International treaties and conventions have long recognised the importance of compensating victims.11 The United States Congress put the weight of the law behind this right when it required that federal courts order restitution to trafficking victims in the course of criminal proceedings. All that is left is for courts to follow the law. And when they do, criminal prosecutions will be the most effective—and not just the most promising—weapon in the arsenal against human trafficking.

Martina E. Vandenberg is president of The Human Trafficking Pro Bono Legal Center. The Human Trafficking Pro Bono Legal Center (HT Pro Bono) trains talented pro bono attorneys to represent trafficking victims in the United States, performs research, and promotes evidence-based policy reform. Email:


1 UN General Assembly, Protocol to Prevent, Suppress and Punish Trafficking in Persons, Especially Women and Children, Supplementing the United Nations Convention against Transnational Organized Crime, 15 November 2000, (Trafficking Protocol) Article 6(6).

2 18 U.S.C. 1593.

3 United States v. Lewis, Case No. 09-cr-00213 (D.D.C.).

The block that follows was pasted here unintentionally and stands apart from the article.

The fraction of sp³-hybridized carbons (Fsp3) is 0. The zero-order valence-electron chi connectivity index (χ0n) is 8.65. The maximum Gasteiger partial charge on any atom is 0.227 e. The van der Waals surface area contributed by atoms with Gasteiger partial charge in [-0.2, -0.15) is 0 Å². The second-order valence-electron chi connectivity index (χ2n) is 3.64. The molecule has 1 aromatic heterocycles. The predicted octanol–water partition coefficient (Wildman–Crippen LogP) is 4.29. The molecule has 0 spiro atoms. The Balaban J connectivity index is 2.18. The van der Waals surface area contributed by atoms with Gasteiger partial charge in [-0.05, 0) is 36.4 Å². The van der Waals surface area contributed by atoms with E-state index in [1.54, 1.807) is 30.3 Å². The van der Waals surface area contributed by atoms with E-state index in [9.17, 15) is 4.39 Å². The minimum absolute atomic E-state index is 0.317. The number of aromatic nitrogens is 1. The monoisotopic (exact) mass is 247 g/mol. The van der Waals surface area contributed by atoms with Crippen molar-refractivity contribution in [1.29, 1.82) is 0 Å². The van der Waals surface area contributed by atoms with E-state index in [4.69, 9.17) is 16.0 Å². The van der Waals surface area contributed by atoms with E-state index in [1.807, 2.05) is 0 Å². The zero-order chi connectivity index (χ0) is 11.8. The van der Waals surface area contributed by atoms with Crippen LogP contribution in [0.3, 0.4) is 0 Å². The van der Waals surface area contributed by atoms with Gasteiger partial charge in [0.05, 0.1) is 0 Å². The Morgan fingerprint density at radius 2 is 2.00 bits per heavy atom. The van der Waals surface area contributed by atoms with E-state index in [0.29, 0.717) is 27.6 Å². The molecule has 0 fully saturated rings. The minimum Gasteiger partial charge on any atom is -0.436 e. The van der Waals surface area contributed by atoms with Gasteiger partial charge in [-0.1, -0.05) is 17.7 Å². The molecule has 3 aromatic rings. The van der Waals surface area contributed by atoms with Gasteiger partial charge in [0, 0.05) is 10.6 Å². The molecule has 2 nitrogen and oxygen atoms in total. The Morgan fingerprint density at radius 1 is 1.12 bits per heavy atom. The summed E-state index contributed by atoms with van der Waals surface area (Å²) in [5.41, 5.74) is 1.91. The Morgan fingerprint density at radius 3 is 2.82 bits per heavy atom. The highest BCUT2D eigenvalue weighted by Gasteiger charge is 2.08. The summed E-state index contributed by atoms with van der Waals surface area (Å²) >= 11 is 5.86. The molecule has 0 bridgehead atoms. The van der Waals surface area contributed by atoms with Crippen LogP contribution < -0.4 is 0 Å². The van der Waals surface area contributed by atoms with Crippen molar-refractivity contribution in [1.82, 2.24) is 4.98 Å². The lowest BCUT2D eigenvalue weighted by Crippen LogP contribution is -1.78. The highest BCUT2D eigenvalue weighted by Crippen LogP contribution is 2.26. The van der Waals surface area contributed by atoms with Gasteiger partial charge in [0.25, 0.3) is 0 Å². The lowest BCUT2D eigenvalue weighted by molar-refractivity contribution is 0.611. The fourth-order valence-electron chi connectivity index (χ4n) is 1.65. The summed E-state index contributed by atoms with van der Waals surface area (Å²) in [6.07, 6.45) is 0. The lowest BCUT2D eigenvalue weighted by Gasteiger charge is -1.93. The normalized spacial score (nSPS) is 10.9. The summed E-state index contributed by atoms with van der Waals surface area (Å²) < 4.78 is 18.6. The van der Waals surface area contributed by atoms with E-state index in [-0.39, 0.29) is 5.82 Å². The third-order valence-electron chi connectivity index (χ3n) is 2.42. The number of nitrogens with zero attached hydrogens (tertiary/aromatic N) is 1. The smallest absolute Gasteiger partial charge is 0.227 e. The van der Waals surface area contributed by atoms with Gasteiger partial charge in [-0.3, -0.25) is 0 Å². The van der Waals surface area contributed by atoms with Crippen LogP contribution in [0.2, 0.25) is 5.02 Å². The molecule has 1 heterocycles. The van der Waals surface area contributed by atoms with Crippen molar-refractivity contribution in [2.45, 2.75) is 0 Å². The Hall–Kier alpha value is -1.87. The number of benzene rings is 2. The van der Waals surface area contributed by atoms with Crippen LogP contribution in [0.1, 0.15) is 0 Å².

4 United States v. Calimlim, Case No. 04-CR-248 (E.D. Wis.).

5 United States v. Tran, Case No. 14-CR-00025 (D. Minn.).

6 US Treasury Notice 2012–12,

7 US Department of State, Trafficking in Persons Report 2015, US Chapter, p. 353.

8 See generally: The Human Trafficking Pro Bono Legal Center and WilmerHale, ‘When “Mandatory” Does Not Mean Mandatory: Failure to obtain criminal restitution in federal prosecution of human trafficking in the United States’, The Human Trafficking Pro Bono Legal Center and WilmerHale, 2014.

9 Sections 114(c)(1)(B) & (C), Justice for Victims of Trafficking Act of 2015, Public Law No: 114–22 (05/29/2015).

10 Section 105(a), Justice for Victims of Trafficking Act of 2015, Public Law No: 114–22 (05/29/2015).

11 See: Trafficking Protocol.